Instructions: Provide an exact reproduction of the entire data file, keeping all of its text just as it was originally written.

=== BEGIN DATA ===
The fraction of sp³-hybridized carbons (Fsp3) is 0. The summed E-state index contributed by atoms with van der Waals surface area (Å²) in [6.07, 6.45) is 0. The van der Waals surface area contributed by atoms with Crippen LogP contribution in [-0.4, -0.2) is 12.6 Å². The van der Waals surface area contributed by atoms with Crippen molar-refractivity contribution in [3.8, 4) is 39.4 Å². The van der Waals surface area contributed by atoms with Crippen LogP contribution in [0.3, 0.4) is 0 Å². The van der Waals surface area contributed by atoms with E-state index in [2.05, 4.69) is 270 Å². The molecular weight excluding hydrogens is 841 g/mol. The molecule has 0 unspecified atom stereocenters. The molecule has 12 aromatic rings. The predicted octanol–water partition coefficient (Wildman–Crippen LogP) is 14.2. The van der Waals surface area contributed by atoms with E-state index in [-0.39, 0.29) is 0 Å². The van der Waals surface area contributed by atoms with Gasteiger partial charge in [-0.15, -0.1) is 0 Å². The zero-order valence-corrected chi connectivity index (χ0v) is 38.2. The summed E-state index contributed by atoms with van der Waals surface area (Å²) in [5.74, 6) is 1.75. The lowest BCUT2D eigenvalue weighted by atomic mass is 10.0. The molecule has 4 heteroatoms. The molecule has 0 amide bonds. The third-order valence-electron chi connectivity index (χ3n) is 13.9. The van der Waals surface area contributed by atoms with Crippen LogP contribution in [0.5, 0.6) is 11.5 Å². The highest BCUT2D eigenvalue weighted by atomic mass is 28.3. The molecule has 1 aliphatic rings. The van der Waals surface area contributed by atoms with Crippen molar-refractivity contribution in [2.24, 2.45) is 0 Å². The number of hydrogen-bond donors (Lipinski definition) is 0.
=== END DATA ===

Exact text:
The fraction of sp³-hybridized carbons (Fsp3) is 0. The summed E-state index contributed by atoms with van der Waals surface area (Å²) in [6.07, 6.45) is 0. The van der Waals surface area contributed by atoms with Crippen LogP contribution in [-0.4, -0.2) is 12.6 Å². The van der Waals surface area contributed by atoms with Crippen molar-refractivity contribution in [3.8, 4) is 39.4 Å². The van der Waals surface area contributed by atoms with Crippen LogP contribution in [0.3, 0.4) is 0 Å². The van der Waals surface area contributed by atoms with E-state index in [2.05, 4.69) is 270 Å². The molecular weight excluding hydrogens is 841 g/mol. The molecule has 0 unspecified atom stereocenters. The molecule has 12 aromatic rings. The predicted octanol–water partition coefficient (Wildman–Crippen LogP) is 14.2. The van der Waals surface area contributed by atoms with E-state index in [-0.39, 0.29) is 0 Å². The van der Waals surface area contributed by atoms with Gasteiger partial charge in [-0.15, -0.1) is 0 Å². The zero-order valence-corrected chi connectivity index (χ0v) is 38.2. The summed E-state index contributed by atoms with van der Waals surface area (Å²) in [5.74, 6) is 1.75. The lowest BCUT2D eigenvalue weighted by atomic mass is 10.0. The molecule has 4 heteroatoms. The molecule has 0 amide bonds. The third-order valence-electron chi connectivity index (χ3n) is 13.9. The van der Waals surface area contributed by atoms with Crippen LogP contribution in [0.5, 0.6) is 11.5 Å². The highest BCUT2D eigenvalue weighted by atomic mass is 28.3. The molecule has 1 aliphatic rings. The van der Waals surface area contributed by atoms with Crippen molar-refractivity contribution in [2.24, 2.45) is 0 Å². The number of hydrogen-bond donors (Lipinski definition) is 0.